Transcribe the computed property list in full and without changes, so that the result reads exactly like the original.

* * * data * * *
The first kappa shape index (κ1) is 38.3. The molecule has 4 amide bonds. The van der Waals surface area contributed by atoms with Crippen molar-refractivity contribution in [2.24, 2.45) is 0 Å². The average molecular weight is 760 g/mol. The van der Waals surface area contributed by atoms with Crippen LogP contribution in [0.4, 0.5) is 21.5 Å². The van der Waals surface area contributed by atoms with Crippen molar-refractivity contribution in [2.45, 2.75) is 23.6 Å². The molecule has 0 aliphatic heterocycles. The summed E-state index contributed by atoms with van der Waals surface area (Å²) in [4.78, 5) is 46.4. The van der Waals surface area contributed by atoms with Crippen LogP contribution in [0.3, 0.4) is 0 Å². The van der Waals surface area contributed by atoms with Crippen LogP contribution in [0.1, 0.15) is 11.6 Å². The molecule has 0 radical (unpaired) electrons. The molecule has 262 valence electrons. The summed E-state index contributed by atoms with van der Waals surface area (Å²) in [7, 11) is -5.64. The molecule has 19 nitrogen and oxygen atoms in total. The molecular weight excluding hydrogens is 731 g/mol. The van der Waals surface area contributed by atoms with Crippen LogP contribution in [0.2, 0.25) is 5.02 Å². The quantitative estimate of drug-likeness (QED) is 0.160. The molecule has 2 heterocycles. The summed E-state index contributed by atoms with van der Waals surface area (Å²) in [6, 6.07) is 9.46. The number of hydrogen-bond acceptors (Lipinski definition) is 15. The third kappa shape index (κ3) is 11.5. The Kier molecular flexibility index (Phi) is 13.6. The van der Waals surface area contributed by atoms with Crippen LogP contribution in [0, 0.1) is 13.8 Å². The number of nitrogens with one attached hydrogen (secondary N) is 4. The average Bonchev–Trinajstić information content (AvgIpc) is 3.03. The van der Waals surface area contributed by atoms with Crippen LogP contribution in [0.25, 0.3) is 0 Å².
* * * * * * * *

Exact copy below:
The first kappa shape index (κ1) is 38.3. The molecule has 4 amide bonds. The van der Waals surface area contributed by atoms with Crippen molar-refractivity contribution in [2.24, 2.45) is 0 Å². The average molecular weight is 760 g/mol. The van der Waals surface area contributed by atoms with Crippen LogP contribution in [0.4, 0.5) is 21.5 Å². The van der Waals surface area contributed by atoms with Crippen molar-refractivity contribution in [2.45, 2.75) is 23.6 Å². The molecule has 0 aliphatic heterocycles. The summed E-state index contributed by atoms with van der Waals surface area (Å²) in [4.78, 5) is 46.4. The van der Waals surface area contributed by atoms with Crippen LogP contribution in [0.3, 0.4) is 0 Å². The van der Waals surface area contributed by atoms with Crippen LogP contribution in [0.1, 0.15) is 11.6 Å². The molecule has 0 radical (unpaired) electrons. The molecule has 262 valence electrons. The summed E-state index contributed by atoms with van der Waals surface area (Å²) in [7, 11) is -5.64. The molecule has 19 nitrogen and oxygen atoms in total. The molecular weight excluding hydrogens is 731 g/mol. The van der Waals surface area contributed by atoms with Crippen LogP contribution in [0.2, 0.25) is 5.02 Å². The quantitative estimate of drug-likeness (QED) is 0.160. The molecule has 2 heterocycles. The summed E-state index contributed by atoms with van der Waals surface area (Å²) in [6, 6.07) is 9.46. The number of hydrogen-bond acceptors (Lipinski definition) is 15. The third kappa shape index (κ3) is 11.5. The Kier molecular flexibility index (Phi) is 13.6. The van der Waals surface area contributed by atoms with Crippen LogP contribution in [0, 0.1) is 13.8 Å². The number of nitrogens with one attached hydrogen (secondary N) is 4. The average Bonchev–Trinajstić information content (AvgIpc) is 3.03. The van der Waals surface area contributed by atoms with Crippen LogP contribution in [0.25, 0.3) is 0 Å².